From SOS needs to those Sloppy Joe’s from your favourite restaurant, Scootsy delivers it all
Starting at a time when foodtech and delivery was no longer sexy, Scootsy looks at delivery across sectors and not just food or groceries.
A year back, the startup world was chock full of hyperlocal and foodtech startups. Many were curating and delivering food, groceries, and throwing about promises—“organising an unorganised market” and “solving a latent need”—that would attract any venture capital firm.
And then the dominos started falling: TinyOwl, once touted to be a rising star in the space, plummeted, and redBus mafia startup Dazo shut shop. A few, however, like Swiggy, FreshMenu and Zomato, survived the frenzy and bloodbath.
Finding order in chaos
It was during this frenzy, Burrp’s former COO Sandeep Das and Antfarm co-founder and MD Rishi Khiani began looking at the space more closely. They realised that no one company was focussing on delivery for a wide variety of sectors. It was then they decided to start Scootsy in Mumbai to do delivery across different sectors.
“There were a lot of companies focusing on food only. We decided in this age where our days are devoid of usable time, people are looking out for convenience and instant gratification not just for food but for items across the board. Scootsy came into being once we realised that need,” says Rishi.
Today, Scootsy delivers a broad selection of products in Mumbai - including food, fashion, books, gifts, fashion and SOS items.
Working an ops-intensive business
However, anybody who has ventured into the delivery segment realises that the task is operations and logistics-intensive. Also, the market in India is truly fragmented. The initial challenge that the Scootsy team faced was in convincing the vendors, especially those who weren’t equipped for delivery to get on board.
“We ended up working closely with a lot of vendors and almost working backwards in order for them to get the delivery menu and packaging right,” adds Sandeep.
He adds that it was also challenging from a tech and logistics perspective, creating algorithms for delivery efficiencies. Once they had the product and tech in place, they also had to get consumers used to the concept of instant gratification in sectors other than food.
“Lastly, being bootstrapped was a challenge as we had to be conservative with our marketing spends. We focussed on guerrilla marketing, such as letting our uniformed riders in bright orange spread awareness for the brand. We also worked on getting exclusive vendors on board such as Le15 Patisserie, Suzette, The Table, Hamleys and ROYCE’ Chocolate,” says Rishi.
Scootsy claims to offer the best, exclusive and the most popular food options, gifts and emergency needs.
Working in an exclusive and premium segment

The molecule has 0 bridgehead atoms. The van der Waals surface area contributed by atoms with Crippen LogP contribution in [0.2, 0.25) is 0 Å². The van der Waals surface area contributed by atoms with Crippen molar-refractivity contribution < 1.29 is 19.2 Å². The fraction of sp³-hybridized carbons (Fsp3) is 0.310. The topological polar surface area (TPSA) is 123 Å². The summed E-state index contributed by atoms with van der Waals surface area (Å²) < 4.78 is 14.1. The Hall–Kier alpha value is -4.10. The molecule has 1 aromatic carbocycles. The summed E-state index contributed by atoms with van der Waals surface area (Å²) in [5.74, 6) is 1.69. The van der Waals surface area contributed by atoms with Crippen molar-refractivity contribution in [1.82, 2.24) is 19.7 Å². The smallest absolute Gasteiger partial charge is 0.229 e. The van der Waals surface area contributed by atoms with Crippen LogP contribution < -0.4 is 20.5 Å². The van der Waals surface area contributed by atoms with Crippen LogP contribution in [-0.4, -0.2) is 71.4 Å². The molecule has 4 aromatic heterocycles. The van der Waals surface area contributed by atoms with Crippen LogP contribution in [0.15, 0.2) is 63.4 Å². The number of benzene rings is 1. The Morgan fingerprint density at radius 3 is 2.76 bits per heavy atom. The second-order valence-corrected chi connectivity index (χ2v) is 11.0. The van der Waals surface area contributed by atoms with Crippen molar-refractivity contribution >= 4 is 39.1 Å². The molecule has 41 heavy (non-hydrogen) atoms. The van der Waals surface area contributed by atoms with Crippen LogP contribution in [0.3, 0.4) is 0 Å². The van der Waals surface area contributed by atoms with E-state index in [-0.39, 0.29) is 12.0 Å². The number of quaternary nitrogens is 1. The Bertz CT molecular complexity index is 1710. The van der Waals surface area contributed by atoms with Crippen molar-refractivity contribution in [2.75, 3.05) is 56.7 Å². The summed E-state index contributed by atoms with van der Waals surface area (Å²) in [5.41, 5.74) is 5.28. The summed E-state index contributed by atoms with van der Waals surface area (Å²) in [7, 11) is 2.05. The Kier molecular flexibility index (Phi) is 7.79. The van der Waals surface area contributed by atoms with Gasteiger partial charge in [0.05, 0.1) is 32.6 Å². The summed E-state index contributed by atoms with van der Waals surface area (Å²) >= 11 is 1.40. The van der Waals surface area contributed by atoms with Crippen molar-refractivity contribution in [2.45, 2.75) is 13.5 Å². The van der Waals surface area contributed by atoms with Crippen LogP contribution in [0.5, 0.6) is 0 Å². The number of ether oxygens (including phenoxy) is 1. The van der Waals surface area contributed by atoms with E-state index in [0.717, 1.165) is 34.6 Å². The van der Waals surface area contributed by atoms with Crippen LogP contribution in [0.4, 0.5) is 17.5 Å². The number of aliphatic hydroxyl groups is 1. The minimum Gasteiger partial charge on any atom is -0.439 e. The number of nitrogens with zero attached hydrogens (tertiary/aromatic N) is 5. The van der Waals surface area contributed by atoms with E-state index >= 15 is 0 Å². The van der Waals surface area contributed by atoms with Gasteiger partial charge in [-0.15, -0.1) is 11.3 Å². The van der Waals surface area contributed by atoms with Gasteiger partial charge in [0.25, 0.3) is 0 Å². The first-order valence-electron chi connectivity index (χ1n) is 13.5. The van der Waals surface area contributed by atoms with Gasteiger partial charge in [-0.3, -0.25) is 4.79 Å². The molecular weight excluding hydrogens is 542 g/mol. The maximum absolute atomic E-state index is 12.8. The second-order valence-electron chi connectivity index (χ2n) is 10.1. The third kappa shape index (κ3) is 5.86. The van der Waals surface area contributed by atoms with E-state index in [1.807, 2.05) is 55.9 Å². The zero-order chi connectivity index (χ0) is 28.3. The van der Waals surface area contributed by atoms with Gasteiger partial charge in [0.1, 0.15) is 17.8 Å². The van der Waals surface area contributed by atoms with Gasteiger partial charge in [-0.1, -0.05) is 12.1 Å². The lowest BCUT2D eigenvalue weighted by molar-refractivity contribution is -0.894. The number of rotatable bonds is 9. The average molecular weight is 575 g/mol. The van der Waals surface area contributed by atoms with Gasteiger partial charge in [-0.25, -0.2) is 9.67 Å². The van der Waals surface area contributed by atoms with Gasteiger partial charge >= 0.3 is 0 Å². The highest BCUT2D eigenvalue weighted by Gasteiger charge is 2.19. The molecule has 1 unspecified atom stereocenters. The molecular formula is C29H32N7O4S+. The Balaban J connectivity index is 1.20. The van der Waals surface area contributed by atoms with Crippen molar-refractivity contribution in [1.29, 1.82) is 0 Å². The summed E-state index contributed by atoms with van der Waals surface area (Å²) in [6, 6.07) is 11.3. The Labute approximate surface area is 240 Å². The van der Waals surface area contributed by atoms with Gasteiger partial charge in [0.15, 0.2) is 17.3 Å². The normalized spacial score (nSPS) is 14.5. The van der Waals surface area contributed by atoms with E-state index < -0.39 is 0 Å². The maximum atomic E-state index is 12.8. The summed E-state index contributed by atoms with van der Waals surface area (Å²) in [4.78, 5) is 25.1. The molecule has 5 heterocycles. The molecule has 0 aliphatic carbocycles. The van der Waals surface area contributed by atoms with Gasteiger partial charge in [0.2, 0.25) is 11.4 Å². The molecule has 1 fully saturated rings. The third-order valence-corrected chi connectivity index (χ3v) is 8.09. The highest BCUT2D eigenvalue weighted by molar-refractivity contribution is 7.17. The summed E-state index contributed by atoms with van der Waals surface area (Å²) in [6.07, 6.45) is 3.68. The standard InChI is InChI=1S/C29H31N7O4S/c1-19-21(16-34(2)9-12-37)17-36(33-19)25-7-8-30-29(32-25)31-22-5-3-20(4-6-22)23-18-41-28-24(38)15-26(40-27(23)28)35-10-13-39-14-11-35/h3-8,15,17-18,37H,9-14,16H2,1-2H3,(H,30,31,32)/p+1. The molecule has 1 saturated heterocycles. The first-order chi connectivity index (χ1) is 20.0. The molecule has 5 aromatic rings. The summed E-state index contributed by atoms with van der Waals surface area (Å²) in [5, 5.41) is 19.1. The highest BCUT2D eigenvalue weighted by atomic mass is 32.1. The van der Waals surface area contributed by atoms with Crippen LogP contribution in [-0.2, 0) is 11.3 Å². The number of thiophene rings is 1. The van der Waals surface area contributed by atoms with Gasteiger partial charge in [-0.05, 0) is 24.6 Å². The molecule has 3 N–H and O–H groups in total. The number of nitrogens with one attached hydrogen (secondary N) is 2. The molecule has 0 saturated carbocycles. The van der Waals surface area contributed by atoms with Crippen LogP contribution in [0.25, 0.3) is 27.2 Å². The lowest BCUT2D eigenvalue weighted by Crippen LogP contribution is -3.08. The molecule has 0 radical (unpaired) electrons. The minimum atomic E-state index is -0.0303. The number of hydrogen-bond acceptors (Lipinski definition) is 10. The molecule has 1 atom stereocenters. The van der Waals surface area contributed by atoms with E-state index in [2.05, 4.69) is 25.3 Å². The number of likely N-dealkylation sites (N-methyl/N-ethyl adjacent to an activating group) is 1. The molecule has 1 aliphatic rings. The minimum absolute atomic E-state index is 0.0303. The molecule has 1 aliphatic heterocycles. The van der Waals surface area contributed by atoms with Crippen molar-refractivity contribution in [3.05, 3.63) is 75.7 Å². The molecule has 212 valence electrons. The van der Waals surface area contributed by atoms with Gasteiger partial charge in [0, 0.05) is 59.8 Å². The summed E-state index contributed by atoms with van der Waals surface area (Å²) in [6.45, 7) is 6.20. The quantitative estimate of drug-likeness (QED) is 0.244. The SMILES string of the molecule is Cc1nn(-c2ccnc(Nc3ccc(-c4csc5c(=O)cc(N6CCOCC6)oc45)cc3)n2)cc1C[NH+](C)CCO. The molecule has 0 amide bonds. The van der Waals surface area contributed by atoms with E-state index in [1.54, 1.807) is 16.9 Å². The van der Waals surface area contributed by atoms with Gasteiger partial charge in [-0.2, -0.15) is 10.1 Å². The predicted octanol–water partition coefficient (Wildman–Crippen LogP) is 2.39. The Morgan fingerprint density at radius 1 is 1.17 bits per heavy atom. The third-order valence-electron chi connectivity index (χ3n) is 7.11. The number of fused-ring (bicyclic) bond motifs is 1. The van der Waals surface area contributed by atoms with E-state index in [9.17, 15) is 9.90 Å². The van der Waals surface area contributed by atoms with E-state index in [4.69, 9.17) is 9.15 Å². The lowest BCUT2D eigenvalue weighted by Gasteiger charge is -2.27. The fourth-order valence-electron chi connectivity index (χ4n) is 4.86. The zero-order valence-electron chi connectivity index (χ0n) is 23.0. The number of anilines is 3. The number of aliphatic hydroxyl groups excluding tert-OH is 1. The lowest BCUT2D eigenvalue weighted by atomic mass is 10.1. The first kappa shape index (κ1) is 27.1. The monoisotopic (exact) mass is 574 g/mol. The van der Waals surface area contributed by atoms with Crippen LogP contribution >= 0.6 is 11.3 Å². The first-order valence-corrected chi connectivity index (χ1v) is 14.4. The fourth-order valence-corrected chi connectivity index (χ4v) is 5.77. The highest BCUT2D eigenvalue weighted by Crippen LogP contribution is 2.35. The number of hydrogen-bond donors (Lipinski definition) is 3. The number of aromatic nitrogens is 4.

However, in a hyper-crowded market, it was essential to bring in the right differentiator. So the team began to focus on bringing and adding on a larger gamut of premium brands on the platform. They also worked with exclusive vendors to give exclusive offerings having Scootsy-specific menus.
An example of this was when Le15 Patisserie created a special macaron for Scootsy that was inspired by the nimbu mirchi hanging on every scooter and car.
The team also made a conscious decision not to charge their customers a delivery fee. The team claims that their revenue comes from a commission they charge vendors for every sale through Scootsy.
“Scootsy is not just a delivery brand, we are also a discovery platform that is highly curated and we have helped our customers discover brands and products that they were not previously privy to,” adds Rishi.
A big and crowded market
The Indian gourmet food market is currently valued at $1.3 billion and is growing at a compound annual growth rate (CAGR) of 20 percent. India’s organic food market is expected to increase by three times by 2020.
The online food ordering business in India is still in its nascent stage, but has an exponential growth ahead. The report also stated that the organised food business in India is worth $48 billion, of which food delivery is valued at $15 billion.
Some of the Mumbai-specific food delivery startups include – SpiceBox, Hola Chef and Oye Kiddan. In the first quarter of this year, $51,500,00 was pumped into food tech startups across 10 deals. Two of the big deals in the food space have been Series-A funding by FreshMenu and Series-C funding of $35 million by Swiggy.
However, Scootsy isn’t just restricted to food. Their services are across a broad segment of verticals, ranging from food to fashion, books to beauty and gifts to SOS items. Sandeep adds that no other brand ensures timely deliveries that span the breadth of verticals that they do and therefore Scootsy does not have any direct competition at the moment.
“If we look at the food sector then we have a few competitors though they have average transaction sizes one-third of ours. In the e-commerce space, we compete with all the big players,” adds Rishi
The team claims to be hitting 65,000 orders a month and have been growing 30 percent month on month. The team is soon looking to expand to Delhi and Dubai.